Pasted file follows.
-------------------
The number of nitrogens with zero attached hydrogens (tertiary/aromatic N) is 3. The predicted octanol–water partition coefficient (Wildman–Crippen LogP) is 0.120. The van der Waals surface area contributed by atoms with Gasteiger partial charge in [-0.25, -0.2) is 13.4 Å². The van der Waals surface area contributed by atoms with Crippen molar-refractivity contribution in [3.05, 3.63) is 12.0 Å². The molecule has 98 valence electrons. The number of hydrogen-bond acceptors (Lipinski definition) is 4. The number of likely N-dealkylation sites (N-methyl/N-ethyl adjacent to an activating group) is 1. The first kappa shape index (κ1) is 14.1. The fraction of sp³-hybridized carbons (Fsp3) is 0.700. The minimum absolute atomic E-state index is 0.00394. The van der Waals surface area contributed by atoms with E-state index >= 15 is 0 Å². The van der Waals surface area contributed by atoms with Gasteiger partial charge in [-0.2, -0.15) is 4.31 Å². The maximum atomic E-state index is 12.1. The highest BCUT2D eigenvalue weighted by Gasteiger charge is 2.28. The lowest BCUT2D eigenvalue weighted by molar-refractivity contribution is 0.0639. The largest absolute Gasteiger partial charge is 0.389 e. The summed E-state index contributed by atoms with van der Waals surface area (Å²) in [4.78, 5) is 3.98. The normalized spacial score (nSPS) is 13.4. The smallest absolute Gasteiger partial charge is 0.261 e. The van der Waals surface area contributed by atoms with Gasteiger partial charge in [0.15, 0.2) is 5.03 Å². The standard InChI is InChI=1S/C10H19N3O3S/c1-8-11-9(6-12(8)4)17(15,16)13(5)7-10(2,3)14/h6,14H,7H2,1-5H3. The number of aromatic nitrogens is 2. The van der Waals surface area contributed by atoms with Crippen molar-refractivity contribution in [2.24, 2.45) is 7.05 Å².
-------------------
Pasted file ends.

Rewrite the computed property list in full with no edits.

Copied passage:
The number of nitrogens with zero attached hydrogens (tertiary/aromatic N) is 3. The predicted octanol–water partition coefficient (Wildman–Crippen LogP) is 0.120. The van der Waals surface area contributed by atoms with Gasteiger partial charge in [-0.25, -0.2) is 13.4 Å². The van der Waals surface area contributed by atoms with Crippen molar-refractivity contribution in [3.05, 3.63) is 12.0 Å². The molecule has 98 valence electrons. The number of hydrogen-bond acceptors (Lipinski definition) is 4. The number of likely N-dealkylation sites (N-methyl/N-ethyl adjacent to an activating group) is 1. The first kappa shape index (κ1) is 14.1. The fraction of sp³-hybridized carbons (Fsp3) is 0.700. The minimum absolute atomic E-state index is 0.00394. The van der Waals surface area contributed by atoms with E-state index >= 15 is 0 Å². The van der Waals surface area contributed by atoms with Gasteiger partial charge in [-0.2, -0.15) is 4.31 Å². The maximum atomic E-state index is 12.1. The highest BCUT2D eigenvalue weighted by Gasteiger charge is 2.28. The lowest BCUT2D eigenvalue weighted by molar-refractivity contribution is 0.0639. The largest absolute Gasteiger partial charge is 0.389 e. The summed E-state index contributed by atoms with van der Waals surface area (Å²) in [4.78, 5) is 3.98. The normalized spacial score (nSPS) is 13.4. The smallest absolute Gasteiger partial charge is 0.261 e. The van der Waals surface area contributed by atoms with Gasteiger partial charge in [0.15, 0.2) is 5.03 Å². The standard InChI is InChI=1S/C10H19N3O3S/c1-8-11-9(6-12(8)4)17(15,16)13(5)7-10(2,3)14/h6,14H,7H2,1-5H3. The number of aromatic nitrogens is 2. The van der Waals surface area contributed by atoms with Crippen molar-refractivity contribution in [2.24, 2.45) is 7.05 Å².